[creative nonfiction]

This is the year I got old.

The orthopedist says there is little I can do. Not about growing older—I already know that—but about my left shoulder. It’s not the athletic injury I thought it was, and there’s no definitive cure. It simply has to run its course, he says, dismissively. The only thing I can do is a daily series of painful stretches that literally have me climbing the walls.

I want to strangle him.

I have Frozen Shoulder. The medical term is Idiopathic Adhesive Capsulitis. Another name, one that is carefully avoided around women my age (early fifties), is Menopause Shoulder. An insulting, yet apt term given that seventy percent of people affected by this idiotic condition are women between the ages of forty and sixty If only our hot flashes could thaw our frozen shoulders, we’d have no need for indifferent male orthopedists.

No matter what you call it, it’s an excruciating and disabling disorder with no known specific cause other than inflammation. The signs and symptoms typically begin gradually, worsen over time and then resolve, usually within one to three years.

One or three years? I’m not going to make it.

I’m used to being in control of my body. I’ve always been very active and crave movement and the endorphins that come with it. I recently bragged that I can still touch my palms flat to the floor and plan on doing so well into my eighties and nighties. But the nonsensical adhesions in my shoulder prevent me from sticking to any part of my daily workout routine.

It’s as if someone squeezed a tube of Krazy Glue inside my arm, bonding every muscle, tendon, ligament, and tingling nerve together, then sealing the shoulder socket in place so that it can no longer rotate in the cuff. The joint is so tight and stiff that it’s nearly impossible to carry out simple movements. I can’t raise my left arm past my hip. I can’t pull my hair back into a barrette, since that requires two hands. I’ve had to stop running because, not only does the jostling make me want to scream, but I literally get stuck in my sports bra (the sight of me half in and half out makes my husband laugh as he unbinds me). The pain is usually constant and even worse at night, so I can’t sleep. I’m exhausted, irritable, anxious, and depressed.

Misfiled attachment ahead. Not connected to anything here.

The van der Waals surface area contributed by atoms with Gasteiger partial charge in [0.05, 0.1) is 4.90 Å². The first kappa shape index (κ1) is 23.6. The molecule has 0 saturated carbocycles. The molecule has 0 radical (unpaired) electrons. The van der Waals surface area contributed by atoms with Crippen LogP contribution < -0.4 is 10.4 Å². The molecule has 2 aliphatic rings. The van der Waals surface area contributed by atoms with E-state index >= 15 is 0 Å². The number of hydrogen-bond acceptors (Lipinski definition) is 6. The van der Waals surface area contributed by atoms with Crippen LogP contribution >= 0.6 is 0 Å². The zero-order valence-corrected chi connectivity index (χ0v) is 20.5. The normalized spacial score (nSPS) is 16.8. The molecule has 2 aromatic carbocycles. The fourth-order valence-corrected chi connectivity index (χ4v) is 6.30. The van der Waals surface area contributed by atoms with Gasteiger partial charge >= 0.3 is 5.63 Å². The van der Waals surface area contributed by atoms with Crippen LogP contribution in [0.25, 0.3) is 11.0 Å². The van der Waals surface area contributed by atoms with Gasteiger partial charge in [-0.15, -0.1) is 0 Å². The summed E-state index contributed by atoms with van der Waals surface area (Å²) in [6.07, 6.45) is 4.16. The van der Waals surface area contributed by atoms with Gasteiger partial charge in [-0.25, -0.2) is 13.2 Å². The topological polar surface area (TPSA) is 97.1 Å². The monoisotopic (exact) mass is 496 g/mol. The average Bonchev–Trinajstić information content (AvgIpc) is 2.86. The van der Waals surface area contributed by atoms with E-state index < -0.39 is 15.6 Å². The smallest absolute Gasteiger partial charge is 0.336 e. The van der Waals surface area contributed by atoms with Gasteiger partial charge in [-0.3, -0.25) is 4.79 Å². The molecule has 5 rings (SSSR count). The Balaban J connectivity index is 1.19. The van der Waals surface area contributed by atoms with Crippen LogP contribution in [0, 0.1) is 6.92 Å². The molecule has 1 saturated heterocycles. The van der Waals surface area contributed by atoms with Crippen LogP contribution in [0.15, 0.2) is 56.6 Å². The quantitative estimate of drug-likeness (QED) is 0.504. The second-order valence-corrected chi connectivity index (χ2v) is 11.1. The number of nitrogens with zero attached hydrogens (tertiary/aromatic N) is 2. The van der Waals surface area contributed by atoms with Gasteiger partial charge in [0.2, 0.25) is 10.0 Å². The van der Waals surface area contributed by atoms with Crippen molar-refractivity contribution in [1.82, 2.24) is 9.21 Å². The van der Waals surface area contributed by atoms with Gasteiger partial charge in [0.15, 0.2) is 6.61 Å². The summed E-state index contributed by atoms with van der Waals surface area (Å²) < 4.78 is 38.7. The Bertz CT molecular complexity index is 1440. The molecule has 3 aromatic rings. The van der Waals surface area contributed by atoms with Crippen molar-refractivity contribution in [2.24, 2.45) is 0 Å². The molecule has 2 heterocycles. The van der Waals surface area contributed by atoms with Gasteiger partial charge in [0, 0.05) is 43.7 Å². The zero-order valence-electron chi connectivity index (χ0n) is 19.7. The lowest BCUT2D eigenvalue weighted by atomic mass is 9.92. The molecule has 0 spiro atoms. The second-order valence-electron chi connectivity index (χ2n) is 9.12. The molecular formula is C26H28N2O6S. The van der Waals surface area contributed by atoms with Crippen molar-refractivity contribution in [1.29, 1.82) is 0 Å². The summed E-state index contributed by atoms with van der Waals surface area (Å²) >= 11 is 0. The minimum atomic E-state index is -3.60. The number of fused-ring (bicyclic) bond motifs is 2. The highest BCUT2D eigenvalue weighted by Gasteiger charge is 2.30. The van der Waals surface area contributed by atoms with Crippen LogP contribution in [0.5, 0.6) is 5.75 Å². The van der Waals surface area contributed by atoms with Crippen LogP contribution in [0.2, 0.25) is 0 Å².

After two months of suffering the futility of the orthopedist’s pessimistic treatment plan, I finally get up the nerve to seek help elsewhere.

*     *     *

The physical therapy office takes up the entire second floor. It is crisp and clean, with youthful, fit therapists walking the halls and guiding aching bodies to one of dozens of rooms. There are “group” rooms, where sweatpanted patients sit on large inflated blue orbs or lie prone on tables. I look at the older men and women, with their hunched postures and stiff limbs and pray that I don’t end up like that.

Someone brings me to a private room. New age music filters in soothingly from hidden speakers. It makes me want to take a nap. On the wall is a large, framed photograph of a naked woman’s toned, smooth legs diving into a crystal blue pool. The faceless model is the epitome of health. Her perfect, youthful buttocks glisten as they hit the water.

I’ve been told this physical therapist has frozen shoulder expertise. She enters, takes out a protractor-like tool, has me move my arm in various directions—none of which I can do—and assesses my lack of mobility. It is substantial. She jots a few things down in my chart.

Take your shirt off, she tells me. She is lean and fit in tight belted jeans and a form-fitting, black t-shirt emblazoned with Relax, we’ll take care of you.